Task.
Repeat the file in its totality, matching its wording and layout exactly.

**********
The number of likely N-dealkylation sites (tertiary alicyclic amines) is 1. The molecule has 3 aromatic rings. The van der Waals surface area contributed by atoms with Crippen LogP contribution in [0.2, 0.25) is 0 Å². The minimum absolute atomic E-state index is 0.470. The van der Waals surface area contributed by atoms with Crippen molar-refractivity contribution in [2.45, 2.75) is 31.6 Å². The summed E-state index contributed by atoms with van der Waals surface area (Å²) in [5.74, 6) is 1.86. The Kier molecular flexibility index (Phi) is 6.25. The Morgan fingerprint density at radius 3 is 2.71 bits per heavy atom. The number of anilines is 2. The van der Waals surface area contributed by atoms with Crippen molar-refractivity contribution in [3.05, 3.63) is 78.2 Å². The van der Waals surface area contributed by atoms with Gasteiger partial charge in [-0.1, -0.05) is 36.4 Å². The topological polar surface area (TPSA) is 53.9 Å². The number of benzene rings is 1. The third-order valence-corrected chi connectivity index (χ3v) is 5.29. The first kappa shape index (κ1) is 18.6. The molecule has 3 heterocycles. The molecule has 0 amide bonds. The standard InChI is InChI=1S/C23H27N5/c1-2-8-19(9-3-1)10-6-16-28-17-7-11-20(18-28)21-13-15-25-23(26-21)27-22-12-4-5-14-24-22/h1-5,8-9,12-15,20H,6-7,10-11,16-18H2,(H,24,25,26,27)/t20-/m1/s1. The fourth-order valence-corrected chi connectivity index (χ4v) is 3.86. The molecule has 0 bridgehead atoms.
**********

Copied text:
The number of likely N-dealkylation sites (tertiary alicyclic amines) is 1. The molecule has 3 aromatic rings. The van der Waals surface area contributed by atoms with Crippen LogP contribution in [0.2, 0.25) is 0 Å². The minimum absolute atomic E-state index is 0.470. The van der Waals surface area contributed by atoms with Crippen molar-refractivity contribution in [2.45, 2.75) is 31.6 Å². The summed E-state index contributed by atoms with van der Waals surface area (Å²) in [5.74, 6) is 1.86. The Kier molecular flexibility index (Phi) is 6.25. The Morgan fingerprint density at radius 3 is 2.71 bits per heavy atom. The number of anilines is 2. The van der Waals surface area contributed by atoms with Crippen molar-refractivity contribution in [3.05, 3.63) is 78.2 Å². The van der Waals surface area contributed by atoms with Gasteiger partial charge in [-0.1, -0.05) is 36.4 Å². The topological polar surface area (TPSA) is 53.9 Å². The number of benzene rings is 1. The third-order valence-corrected chi connectivity index (χ3v) is 5.29. The first kappa shape index (κ1) is 18.6. The molecule has 3 heterocycles. The molecule has 0 amide bonds. The standard InChI is InChI=1S/C23H27N5/c1-2-8-19(9-3-1)10-6-16-28-17-7-11-20(18-28)21-13-15-25-23(26-21)27-22-12-4-5-14-24-22/h1-5,8-9,12-15,20H,6-7,10-11,16-18H2,(H,24,25,26,27)/t20-/m1/s1. The fourth-order valence-corrected chi connectivity index (χ4v) is 3.86. The molecule has 0 bridgehead atoms.